Recent Child Care Growth to Fade, Startling Drop in Assistance Projected

By Hannah Matthews

The number of children receiving child care assistance will fall to a 15-year low in FY 2013, according to information from the U.S. Department of Health and Human Services (HHS).  

Spending and participation in the Child Care and Development Block Grant (CCDBG)program increased in 2010, the latest year for which data are available and also the year in which states spent the bulk of their funds from the American Recovery and Reinvestment Act (ARRA). The increases in spending and the number of children receiving assistance are not surprising due to the large amount of ARRA dollars spent in 2010, which comprised 12 percent of CCDBG expenditures. However, documents released as part of the FY 2013 HHS budget request signal a disturbing trend.

The administration estimates that only 1.5 million children would be served in CCDBG in 2013 if President Obama's funding request of an $825 million increase for CCDBG is adopted. Absent an increase in funding in 2013, as few as 1.4 million children might be served in 2013. This large decrease in children served would result in the smallest number of children reported in CCDBG since 1998.

Child Care Spending, Participation Increased in FY 2010

Total child care spending increased from $12.4 billion in 2009 to $12.6 billion in 2010, largely the result of ARRA expenditures. Forty-two states increased spending, while nine states decreased spending. Child care spending was comprised of federal and state CCDBG and TANF-related funds:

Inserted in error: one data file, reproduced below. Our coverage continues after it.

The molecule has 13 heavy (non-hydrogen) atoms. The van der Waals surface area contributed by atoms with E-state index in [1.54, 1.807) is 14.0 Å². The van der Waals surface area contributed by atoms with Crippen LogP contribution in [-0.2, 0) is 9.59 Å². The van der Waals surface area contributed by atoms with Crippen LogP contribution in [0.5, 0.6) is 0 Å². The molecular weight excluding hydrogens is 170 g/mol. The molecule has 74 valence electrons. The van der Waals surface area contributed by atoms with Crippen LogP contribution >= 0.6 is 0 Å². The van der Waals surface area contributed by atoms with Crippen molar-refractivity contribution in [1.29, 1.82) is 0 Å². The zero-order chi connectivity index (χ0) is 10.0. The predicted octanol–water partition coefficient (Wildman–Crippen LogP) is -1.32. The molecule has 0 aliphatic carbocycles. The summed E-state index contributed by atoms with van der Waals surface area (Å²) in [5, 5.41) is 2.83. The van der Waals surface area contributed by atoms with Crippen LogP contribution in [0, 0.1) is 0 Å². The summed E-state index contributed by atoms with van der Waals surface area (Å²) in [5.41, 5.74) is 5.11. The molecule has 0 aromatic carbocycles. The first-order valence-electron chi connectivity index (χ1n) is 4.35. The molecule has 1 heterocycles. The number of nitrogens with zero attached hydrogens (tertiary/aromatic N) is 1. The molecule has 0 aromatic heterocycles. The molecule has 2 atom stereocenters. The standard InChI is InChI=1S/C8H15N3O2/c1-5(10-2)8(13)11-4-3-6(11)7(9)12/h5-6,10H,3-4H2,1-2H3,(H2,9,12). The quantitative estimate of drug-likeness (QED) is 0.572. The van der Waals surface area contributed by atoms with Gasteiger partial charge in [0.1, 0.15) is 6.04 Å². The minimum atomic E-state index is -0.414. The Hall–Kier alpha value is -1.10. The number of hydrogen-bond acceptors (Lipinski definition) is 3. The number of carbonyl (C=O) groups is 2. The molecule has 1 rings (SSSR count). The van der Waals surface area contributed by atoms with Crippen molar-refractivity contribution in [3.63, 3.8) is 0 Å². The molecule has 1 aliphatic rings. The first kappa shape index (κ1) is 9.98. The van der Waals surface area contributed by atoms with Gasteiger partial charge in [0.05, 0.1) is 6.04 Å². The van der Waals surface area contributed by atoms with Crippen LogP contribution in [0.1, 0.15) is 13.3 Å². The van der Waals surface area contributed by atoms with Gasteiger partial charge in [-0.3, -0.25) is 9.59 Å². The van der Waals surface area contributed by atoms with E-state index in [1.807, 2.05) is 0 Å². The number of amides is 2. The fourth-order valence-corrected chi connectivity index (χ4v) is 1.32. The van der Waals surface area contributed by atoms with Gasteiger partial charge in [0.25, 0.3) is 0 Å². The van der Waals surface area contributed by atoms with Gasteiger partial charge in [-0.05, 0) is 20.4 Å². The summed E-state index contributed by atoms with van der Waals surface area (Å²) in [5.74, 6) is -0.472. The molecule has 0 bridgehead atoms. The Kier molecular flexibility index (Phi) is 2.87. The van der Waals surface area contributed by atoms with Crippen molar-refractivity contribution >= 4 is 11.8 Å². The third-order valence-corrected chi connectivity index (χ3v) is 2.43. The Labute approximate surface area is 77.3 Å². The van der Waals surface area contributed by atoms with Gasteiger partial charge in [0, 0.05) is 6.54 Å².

• Federal and state CCDBG spending increased from $9.1 billion in 2009 to $9.4 billion in 2010. This includes $1.1 billion in ARRA funds spent in 2010, compared to $262 million spent in 2009. (States had until the end of FY 2011 to spend these funds.) Absent the ARRA funds, CCDBG spending would have decreased over this time period. CCDBG spending data include TANF transfers to CCDBG. In 2010, states transferred $354 million fewer funds to CCDBG.
  • In 2010, states spent $3.2 billion in state and federal TANF funds directly on child care, compared to $3.3 billion in 2009.

Approximately 1.7 million children were served in CCDBG in 2010, compared to 1.6 million in 2009. Twenty-seven states increased participation from 2009 to 2010, including Texas (+18,000), Georgia (+15,800) and Tennessee (+7,200). Twenty-two states decreased participation, including Michigan (-19,200), Wisconsin (-11,200), and Ohio (-7,600). States do not report on the number of children served directly with TANF funds; however, HHS estimates 2.6 million children received child care from all sources in 2010.

A Bleak Picture for the Future

Clearly, ARRA dollars provided a much needed boost to state child care programs. But these funds are gone and we are left with a bleak picture:

Nearly half of the 1 million low-income families receiving child care assistance have incomes below the federal poverty level. Ninety-three percent of families receive help because they are working or in training or education programs. In the context of growing poverty, declining household incomes and still unacceptably high unemployment, taking help away from the working poor is irrational. Child Care assistance makes a difference in the economic health and security of families. It helps families sustain their participation in the workforce and reduces instability in care arrangements that can impact work. A substantial investment in child care is needed now to shore up help for working families and change course and maintain a child care system that helps families work and children learn.

Further detailed analysis of national and state trends in child care spending and participation in 2010, as well as state-specific fact sheets, will be forthcoming from CLASP.

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